A semi-structured interview guide was constructed to explore how play is used in various organizational contexts and how such play is thought to effect creativity (Patton, 2001). The interview guide provided direction and structure, yet encouraged free on-topic discussion as well as any unanticipated points. Follow-up questions were actively posed to encourage the development of ideas (Kvale, 1997). Participants were requested to give concrete examples, and descriptions of playfulness in workplace settings before moving on to any general or theoretical thoughts on the connection between play and creativity. The main themes of the interview guide were: general thoughts on play in workplace, stimulating creativity, encouraging play, and problems with play.
Initially the data analysis consisted of the intuitive seeking of patterns and themes, then the transcribed interviews were coded into categories. The development of categories was progressively drawn from the emerging patterns and themes, and further refined until higher-level categories could be formulated from the inductively derived concepts. Cross-check triangulation of the categories was done in excerpts from the interviews by two senior creativity researchers who independently co-assessed the thematic conceptual categories (Huberman & Miles, 1994). During this cross-check, 82 percent of the co-assessed categorization matched. As a final step in validating the categories three random interviews were re-searched for eventual missed themes and categories, but no additional themes were found.
Four higher-level categories were constructed from the interview data: 1) Functions of play for facilitating creativity in the workplace, 2) Encouragers of organizational play, 3) Discouragers of organizational play, and 4) Controversial play elements.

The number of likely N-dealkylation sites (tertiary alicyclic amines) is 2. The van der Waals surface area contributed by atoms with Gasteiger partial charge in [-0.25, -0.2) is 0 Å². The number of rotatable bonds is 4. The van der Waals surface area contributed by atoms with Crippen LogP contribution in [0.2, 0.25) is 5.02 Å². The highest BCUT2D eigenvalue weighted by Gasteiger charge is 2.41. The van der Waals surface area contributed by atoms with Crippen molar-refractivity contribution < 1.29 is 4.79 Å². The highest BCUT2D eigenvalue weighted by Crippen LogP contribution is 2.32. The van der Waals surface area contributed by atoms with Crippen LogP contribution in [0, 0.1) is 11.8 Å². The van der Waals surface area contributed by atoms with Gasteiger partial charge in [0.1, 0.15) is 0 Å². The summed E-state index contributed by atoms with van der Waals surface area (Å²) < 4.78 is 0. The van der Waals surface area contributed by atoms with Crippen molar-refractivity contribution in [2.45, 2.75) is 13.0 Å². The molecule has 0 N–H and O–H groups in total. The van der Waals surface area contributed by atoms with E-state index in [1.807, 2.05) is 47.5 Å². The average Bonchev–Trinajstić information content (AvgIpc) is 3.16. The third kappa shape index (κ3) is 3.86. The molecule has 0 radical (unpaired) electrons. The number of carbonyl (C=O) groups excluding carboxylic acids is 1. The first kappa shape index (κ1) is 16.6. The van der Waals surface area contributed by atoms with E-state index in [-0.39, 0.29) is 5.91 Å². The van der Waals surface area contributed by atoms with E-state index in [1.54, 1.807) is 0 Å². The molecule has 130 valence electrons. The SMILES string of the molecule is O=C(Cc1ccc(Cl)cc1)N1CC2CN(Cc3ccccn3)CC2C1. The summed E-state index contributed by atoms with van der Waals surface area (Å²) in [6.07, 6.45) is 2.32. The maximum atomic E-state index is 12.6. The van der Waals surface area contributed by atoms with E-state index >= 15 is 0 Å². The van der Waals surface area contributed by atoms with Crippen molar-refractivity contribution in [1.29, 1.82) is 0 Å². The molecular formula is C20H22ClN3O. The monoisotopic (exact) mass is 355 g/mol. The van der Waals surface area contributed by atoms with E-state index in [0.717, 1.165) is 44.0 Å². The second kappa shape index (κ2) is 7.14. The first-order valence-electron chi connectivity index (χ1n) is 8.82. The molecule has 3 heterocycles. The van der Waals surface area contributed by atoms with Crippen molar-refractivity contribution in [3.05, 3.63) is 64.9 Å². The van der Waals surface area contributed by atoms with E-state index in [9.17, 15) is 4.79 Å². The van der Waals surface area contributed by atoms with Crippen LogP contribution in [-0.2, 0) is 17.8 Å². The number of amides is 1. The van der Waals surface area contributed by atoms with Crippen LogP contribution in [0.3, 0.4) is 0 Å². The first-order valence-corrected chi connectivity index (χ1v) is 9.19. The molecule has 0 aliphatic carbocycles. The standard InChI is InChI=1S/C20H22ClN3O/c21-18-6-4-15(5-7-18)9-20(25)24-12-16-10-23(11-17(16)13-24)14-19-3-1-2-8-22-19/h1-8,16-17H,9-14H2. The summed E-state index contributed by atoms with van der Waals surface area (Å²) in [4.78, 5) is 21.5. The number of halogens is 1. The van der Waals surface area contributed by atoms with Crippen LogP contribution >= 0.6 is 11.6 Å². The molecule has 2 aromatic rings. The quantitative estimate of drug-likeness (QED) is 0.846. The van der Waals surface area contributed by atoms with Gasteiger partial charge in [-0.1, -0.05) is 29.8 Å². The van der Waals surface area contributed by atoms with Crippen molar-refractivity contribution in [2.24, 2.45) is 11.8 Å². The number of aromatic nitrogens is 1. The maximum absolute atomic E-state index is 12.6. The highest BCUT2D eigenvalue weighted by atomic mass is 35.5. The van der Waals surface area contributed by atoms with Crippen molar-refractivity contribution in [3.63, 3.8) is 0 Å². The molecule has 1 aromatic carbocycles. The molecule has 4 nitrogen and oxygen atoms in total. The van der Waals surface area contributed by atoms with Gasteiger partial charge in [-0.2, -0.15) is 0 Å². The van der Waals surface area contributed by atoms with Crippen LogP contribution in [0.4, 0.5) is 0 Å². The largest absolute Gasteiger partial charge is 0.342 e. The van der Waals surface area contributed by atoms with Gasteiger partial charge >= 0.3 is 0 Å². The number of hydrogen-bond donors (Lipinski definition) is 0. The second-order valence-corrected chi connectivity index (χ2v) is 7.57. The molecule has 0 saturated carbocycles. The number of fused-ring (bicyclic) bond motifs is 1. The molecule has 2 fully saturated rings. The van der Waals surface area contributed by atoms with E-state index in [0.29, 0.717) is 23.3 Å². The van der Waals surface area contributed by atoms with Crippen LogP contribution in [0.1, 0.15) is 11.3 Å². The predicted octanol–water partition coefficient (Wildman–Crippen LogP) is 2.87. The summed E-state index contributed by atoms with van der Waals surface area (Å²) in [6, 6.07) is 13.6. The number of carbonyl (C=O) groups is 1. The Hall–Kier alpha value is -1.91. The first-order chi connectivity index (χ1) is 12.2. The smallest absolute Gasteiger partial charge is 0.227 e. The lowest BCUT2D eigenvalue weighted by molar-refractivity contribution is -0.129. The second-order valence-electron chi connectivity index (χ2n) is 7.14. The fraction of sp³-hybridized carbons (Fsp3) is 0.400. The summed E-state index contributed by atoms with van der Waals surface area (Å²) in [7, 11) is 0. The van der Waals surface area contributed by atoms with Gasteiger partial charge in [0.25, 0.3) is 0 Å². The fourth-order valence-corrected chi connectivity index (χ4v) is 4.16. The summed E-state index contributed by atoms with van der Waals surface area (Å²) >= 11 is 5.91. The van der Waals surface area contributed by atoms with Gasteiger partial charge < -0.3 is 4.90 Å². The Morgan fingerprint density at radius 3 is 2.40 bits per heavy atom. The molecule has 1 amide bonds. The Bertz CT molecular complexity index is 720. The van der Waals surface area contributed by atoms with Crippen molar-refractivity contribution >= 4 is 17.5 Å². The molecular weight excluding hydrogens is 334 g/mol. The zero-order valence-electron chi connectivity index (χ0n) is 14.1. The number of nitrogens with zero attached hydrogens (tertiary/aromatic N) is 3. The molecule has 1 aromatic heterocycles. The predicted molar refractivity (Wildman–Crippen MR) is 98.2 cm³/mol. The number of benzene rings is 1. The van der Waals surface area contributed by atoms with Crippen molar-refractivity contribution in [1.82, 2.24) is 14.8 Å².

What is play at work? Most of the practitioners had the notion that there is not much natural play going on in the organizations they work with. One consultant described two types of play in the workplace; naturally occurring play and play organized by management or external consultants. The play activities practitioners described using with their clients could be categorized into the following: Word games (e.g. random word association), Board games and other scored games (e.g. idea generation board game), Role play and techniques from improvisational theater (e.g. charades), Social team-building exercises (e.g. giving complements game), Pointless/Silly (e.g.. hand dancing) and Physical playing (e.g. office Olympics).
The majority of the participants found play a difficult concept to define, as one consultant said: "play is more of a feeling that you cannot put into words, but somehow you know that it's happening or not." Most practitioners also referred to play being more of a state of mind than a specific activity, and chose to define play as more of a behavioral approach to any given task. One play advocate explained: Two persons can be doing what looks like the same thing, they can be working on the same project, the same kind of work and one person can be doing it playfully and the other person is doing it non-playfully.
Functions of Play for Creativity
According to the practitioners interviewed for this study, play promotes organizational creativity by increasing openness, increasing intrinsic motivation, and by building collaborative relationships needed to co-create and innovate.